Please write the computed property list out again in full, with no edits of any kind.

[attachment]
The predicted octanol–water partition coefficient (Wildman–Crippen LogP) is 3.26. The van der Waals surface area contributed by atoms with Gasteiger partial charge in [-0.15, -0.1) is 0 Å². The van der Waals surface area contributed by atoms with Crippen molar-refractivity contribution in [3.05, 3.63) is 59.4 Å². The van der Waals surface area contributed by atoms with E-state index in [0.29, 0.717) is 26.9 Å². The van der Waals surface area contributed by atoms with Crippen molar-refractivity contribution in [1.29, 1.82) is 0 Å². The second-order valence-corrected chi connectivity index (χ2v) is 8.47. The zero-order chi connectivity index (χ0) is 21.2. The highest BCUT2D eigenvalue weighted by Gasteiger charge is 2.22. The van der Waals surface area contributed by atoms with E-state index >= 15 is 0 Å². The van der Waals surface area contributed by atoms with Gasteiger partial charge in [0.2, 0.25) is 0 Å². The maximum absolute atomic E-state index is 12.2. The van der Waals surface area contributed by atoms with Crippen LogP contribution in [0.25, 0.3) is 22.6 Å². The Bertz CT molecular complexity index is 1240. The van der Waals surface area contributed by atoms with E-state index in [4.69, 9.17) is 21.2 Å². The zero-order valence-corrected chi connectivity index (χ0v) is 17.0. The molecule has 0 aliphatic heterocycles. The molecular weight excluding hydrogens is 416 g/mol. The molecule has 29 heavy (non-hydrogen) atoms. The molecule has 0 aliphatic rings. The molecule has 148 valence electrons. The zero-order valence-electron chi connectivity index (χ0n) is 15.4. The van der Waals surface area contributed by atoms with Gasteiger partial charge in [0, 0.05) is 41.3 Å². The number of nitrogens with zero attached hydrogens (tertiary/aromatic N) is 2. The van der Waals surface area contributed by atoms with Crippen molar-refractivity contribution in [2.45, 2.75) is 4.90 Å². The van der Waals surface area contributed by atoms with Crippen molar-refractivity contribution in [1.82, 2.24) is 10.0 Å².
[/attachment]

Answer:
The predicted octanol–water partition coefficient (Wildman–Crippen LogP) is 3.26. The van der Waals surface area contributed by atoms with Gasteiger partial charge in [-0.15, -0.1) is 0 Å². The van der Waals surface area contributed by atoms with Crippen molar-refractivity contribution in [3.05, 3.63) is 59.4 Å². The van der Waals surface area contributed by atoms with E-state index in [0.29, 0.717) is 26.9 Å². The van der Waals surface area contributed by atoms with Crippen molar-refractivity contribution in [1.29, 1.82) is 0 Å². The second-order valence-corrected chi connectivity index (χ2v) is 8.47. The zero-order chi connectivity index (χ0) is 21.2. The highest BCUT2D eigenvalue weighted by Gasteiger charge is 2.22. The van der Waals surface area contributed by atoms with E-state index >= 15 is 0 Å². The van der Waals surface area contributed by atoms with Gasteiger partial charge in [0.2, 0.25) is 0 Å². The maximum absolute atomic E-state index is 12.2. The van der Waals surface area contributed by atoms with Crippen LogP contribution in [0.25, 0.3) is 22.6 Å². The Bertz CT molecular complexity index is 1240. The van der Waals surface area contributed by atoms with E-state index in [4.69, 9.17) is 21.2 Å². The zero-order valence-corrected chi connectivity index (χ0v) is 17.0. The molecule has 0 aliphatic heterocycles. The molecular weight excluding hydrogens is 416 g/mol. The molecule has 29 heavy (non-hydrogen) atoms. The molecule has 0 aliphatic rings. The molecule has 148 valence electrons. The zero-order valence-electron chi connectivity index (χ0n) is 15.4. The van der Waals surface area contributed by atoms with Gasteiger partial charge in [0, 0.05) is 41.3 Å². The number of nitrogens with zero attached hydrogens (tertiary/aromatic N) is 2. The van der Waals surface area contributed by atoms with Crippen molar-refractivity contribution in [2.45, 2.75) is 4.90 Å². The van der Waals surface area contributed by atoms with Crippen molar-refractivity contribution in [1.82, 2.24) is 10.0 Å².